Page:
Yes, I learned all of that and I applied it…well, sometimes, to be honest. There were still times that I bought stuff that were too good to resist, but I made sure that --- 1) I need it, and 2) it’s a good deal. My recent buys included a neck and eye massager. And oh, dog food for my beautiful Pekingese, Maki.
The rest of my yearning has been redirected to shopping food at the nearby supermarket. There will always be something to buy that is needed, a priority, and consumable like food and toiletries. And there are lot to choose from. There will be sale items, too. But just like any item, you have to check if those on sale are “damaged”. And it made me felt good because I was always buying the right things, AND saving more! No guilt whatsoever. Even if I buy my favorite dark chocolates.
Perhaps I can’t establish whether retail therapy is effective or not in relieving stress and depression. Maybe on a short term, or maybe “retail therapy” is a more politically correct term that is used to justify being a shopaholic. Shopaholic sounds negative, but retail therapy sounds, well, therapeutic.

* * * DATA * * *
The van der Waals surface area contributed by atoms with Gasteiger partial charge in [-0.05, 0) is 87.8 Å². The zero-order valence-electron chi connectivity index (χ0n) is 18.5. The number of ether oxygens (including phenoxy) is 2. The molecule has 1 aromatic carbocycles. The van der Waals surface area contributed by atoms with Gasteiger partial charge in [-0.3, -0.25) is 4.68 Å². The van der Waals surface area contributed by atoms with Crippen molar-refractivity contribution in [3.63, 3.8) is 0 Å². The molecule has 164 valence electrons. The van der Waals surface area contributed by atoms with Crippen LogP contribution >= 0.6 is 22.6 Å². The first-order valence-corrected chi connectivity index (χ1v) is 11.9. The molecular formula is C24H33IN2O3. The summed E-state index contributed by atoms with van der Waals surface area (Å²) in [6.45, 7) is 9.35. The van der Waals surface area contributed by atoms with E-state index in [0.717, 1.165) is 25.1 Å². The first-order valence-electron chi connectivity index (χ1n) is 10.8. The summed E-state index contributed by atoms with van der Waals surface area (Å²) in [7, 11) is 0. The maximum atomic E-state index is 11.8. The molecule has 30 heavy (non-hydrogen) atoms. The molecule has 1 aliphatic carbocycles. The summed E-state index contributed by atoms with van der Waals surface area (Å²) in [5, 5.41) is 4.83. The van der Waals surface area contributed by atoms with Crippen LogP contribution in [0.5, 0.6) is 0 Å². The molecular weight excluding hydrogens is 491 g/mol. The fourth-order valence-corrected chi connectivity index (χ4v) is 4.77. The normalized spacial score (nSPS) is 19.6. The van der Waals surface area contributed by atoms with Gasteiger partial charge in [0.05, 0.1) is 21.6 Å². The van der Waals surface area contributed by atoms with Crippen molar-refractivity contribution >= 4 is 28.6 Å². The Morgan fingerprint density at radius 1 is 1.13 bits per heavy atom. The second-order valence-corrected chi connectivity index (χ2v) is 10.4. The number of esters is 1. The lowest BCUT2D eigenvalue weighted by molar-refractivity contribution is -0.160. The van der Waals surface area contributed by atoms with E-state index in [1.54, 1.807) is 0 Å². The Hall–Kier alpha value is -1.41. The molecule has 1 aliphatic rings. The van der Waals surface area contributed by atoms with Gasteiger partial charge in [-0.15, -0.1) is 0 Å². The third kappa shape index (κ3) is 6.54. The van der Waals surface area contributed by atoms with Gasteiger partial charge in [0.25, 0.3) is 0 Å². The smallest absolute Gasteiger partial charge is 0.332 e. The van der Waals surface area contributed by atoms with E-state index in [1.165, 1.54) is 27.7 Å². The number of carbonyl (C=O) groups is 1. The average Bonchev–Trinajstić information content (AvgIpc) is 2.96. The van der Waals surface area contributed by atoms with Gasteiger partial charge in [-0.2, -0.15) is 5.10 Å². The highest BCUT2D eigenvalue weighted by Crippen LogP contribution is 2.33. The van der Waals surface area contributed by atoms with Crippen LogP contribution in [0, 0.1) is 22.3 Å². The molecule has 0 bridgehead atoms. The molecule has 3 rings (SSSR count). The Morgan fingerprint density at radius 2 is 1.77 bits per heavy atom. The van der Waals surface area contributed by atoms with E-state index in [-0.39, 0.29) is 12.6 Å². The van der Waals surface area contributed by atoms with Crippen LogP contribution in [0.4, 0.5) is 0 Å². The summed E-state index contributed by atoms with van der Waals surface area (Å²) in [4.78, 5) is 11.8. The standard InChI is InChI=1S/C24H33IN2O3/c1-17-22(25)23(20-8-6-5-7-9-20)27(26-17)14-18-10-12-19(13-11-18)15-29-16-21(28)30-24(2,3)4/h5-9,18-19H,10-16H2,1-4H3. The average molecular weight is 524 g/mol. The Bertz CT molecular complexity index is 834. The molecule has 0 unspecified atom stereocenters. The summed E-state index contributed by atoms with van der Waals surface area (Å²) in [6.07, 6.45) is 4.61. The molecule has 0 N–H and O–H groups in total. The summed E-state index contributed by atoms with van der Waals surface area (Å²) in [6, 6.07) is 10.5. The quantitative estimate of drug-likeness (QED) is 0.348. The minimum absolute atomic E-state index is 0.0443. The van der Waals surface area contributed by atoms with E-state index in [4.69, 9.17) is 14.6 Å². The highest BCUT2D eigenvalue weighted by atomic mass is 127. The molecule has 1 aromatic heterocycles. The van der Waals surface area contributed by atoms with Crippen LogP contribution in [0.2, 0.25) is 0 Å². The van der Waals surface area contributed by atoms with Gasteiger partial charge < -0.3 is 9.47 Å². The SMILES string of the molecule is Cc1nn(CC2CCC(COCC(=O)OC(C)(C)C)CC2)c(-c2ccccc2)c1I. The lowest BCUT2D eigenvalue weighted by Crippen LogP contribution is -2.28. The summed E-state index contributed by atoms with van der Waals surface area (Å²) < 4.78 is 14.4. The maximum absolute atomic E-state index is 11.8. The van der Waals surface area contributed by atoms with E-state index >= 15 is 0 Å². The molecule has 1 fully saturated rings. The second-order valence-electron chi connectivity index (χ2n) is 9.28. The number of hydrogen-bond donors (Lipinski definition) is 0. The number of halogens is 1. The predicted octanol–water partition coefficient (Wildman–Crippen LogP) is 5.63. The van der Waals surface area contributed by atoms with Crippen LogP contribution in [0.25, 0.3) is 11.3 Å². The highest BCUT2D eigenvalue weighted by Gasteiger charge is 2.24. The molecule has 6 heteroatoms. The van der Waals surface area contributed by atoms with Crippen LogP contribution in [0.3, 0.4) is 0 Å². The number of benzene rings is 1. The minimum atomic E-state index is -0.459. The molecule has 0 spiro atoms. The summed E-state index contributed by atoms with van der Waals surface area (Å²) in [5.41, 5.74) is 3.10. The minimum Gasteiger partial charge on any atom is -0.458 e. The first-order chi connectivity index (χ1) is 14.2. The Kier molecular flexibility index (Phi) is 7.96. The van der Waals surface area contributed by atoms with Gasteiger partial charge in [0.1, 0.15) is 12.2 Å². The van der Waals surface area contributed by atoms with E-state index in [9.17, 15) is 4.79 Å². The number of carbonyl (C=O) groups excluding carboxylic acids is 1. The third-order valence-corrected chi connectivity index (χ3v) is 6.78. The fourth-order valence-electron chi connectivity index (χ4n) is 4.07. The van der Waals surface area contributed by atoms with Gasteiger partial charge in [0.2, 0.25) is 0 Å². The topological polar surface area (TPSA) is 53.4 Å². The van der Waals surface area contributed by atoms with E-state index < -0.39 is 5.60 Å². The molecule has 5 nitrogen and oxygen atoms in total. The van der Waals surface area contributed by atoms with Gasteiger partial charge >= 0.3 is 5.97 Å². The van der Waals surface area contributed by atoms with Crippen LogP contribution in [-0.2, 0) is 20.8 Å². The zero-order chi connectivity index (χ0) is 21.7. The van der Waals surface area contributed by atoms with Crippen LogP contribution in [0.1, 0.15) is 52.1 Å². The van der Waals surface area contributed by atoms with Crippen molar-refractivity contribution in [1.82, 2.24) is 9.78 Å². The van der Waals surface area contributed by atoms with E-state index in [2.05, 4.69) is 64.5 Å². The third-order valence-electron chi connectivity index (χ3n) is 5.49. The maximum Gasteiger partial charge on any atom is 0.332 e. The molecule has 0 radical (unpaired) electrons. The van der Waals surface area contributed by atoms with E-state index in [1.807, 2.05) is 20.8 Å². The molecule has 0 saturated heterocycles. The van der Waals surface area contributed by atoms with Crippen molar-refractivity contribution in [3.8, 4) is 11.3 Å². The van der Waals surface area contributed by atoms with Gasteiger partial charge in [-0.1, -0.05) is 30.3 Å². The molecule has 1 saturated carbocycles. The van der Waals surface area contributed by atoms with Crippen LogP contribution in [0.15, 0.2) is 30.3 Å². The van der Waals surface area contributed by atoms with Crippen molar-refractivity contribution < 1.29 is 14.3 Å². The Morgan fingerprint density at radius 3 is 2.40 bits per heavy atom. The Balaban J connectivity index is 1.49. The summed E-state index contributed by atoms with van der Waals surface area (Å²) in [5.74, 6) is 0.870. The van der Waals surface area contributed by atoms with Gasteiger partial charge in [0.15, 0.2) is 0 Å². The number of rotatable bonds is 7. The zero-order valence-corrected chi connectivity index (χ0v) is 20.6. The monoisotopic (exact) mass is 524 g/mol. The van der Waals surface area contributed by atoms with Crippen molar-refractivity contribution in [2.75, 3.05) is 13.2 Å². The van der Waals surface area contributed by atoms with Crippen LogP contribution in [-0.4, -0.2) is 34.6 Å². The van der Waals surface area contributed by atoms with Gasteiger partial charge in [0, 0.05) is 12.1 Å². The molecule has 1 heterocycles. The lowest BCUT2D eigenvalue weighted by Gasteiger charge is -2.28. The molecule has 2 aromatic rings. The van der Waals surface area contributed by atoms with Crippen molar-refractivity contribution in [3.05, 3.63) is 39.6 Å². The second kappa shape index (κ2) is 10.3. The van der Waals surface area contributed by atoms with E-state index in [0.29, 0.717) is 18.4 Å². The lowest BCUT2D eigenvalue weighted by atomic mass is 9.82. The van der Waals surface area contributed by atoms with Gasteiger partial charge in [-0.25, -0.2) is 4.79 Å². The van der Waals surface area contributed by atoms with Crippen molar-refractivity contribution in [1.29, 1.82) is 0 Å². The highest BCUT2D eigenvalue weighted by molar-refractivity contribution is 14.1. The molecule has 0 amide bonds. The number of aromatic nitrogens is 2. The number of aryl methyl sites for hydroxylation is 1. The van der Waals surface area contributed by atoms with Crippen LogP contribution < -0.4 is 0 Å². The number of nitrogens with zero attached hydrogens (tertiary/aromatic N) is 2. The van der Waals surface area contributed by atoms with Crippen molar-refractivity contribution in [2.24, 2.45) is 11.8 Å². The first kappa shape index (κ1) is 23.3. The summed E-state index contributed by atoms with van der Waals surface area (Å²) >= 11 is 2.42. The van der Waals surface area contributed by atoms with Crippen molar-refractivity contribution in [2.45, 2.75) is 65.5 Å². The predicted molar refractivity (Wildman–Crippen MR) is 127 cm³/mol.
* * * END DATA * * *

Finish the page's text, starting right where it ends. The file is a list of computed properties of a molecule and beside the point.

But what like any doctor would usually say, the effectiveness of a treatment varies from person to person. So take it with caution and do not overdose.
And lastly, don't wear the green scarf, but try the Pumpink Hat.
Can you relate to this? Tell us what you think.
Can you relate to this? Tell us what you think.
Original post was published HERE.
The Pumpink Hat is a blog that brings you to a wide variety of interesting topics. She writes about teenage life, work, relationships, ADHD, anxiety, depression, survival skills, sports, politics, parenting, online shopping tips, mindfulness, hats (of course and why not?), and many others.
LIKE The Pumpink Hat on Facebook HERE.
LIKE The Pumpink Hat on Facebook HERE.